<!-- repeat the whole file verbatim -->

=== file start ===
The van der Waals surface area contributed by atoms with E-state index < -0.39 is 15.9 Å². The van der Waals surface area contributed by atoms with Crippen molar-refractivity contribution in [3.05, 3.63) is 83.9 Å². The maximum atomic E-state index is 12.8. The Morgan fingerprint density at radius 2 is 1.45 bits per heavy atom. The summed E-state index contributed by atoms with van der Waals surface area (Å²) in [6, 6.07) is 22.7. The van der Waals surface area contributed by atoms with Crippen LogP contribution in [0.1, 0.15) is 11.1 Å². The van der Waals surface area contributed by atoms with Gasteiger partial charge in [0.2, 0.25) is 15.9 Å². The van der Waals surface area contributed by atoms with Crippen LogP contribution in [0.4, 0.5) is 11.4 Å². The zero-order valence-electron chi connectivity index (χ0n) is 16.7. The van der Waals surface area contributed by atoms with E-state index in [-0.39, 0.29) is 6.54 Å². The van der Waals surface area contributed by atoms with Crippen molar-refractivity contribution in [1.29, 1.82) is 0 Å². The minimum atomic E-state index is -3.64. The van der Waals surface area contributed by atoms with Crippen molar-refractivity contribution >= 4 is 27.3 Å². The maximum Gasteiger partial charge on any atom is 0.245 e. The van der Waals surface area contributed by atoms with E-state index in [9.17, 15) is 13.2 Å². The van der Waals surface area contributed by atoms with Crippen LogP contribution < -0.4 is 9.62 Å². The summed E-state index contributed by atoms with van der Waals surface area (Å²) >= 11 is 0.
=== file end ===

The van der Waals surface area contributed by atoms with E-state index < -0.39 is 15.9 Å². The van der Waals surface area contributed by atoms with Crippen molar-refractivity contribution in [3.05, 3.63) is 83.9 Å². The maximum atomic E-state index is 12.8. The Morgan fingerprint density at radius 2 is 1.45 bits per heavy atom. The summed E-state index contributed by atoms with van der Waals surface area (Å²) in [6, 6.07) is 22.7. The van der Waals surface area contributed by atoms with Crippen LogP contribution in [0.1, 0.15) is 11.1 Å². The van der Waals surface area contributed by atoms with Gasteiger partial charge in [0.2, 0.25) is 15.9 Å². The van der Waals surface area contributed by atoms with Crippen LogP contribution in [0.4, 0.5) is 11.4 Å². The zero-order valence-electron chi connectivity index (χ0n) is 16.7. The van der Waals surface area contributed by atoms with E-state index in [-0.39, 0.29) is 6.54 Å². The van der Waals surface area contributed by atoms with Crippen molar-refractivity contribution in [1.29, 1.82) is 0 Å². The minimum atomic E-state index is -3.64. The van der Waals surface area contributed by atoms with Crippen molar-refractivity contribution >= 4 is 27.3 Å². The maximum Gasteiger partial charge on any atom is 0.245 e. The van der Waals surface area contributed by atoms with E-state index in [9.17, 15) is 13.2 Å². The van der Waals surface area contributed by atoms with Crippen LogP contribution < -0.4 is 9.62 Å². The summed E-state index contributed by atoms with van der Waals surface area (Å²) >= 11 is 0.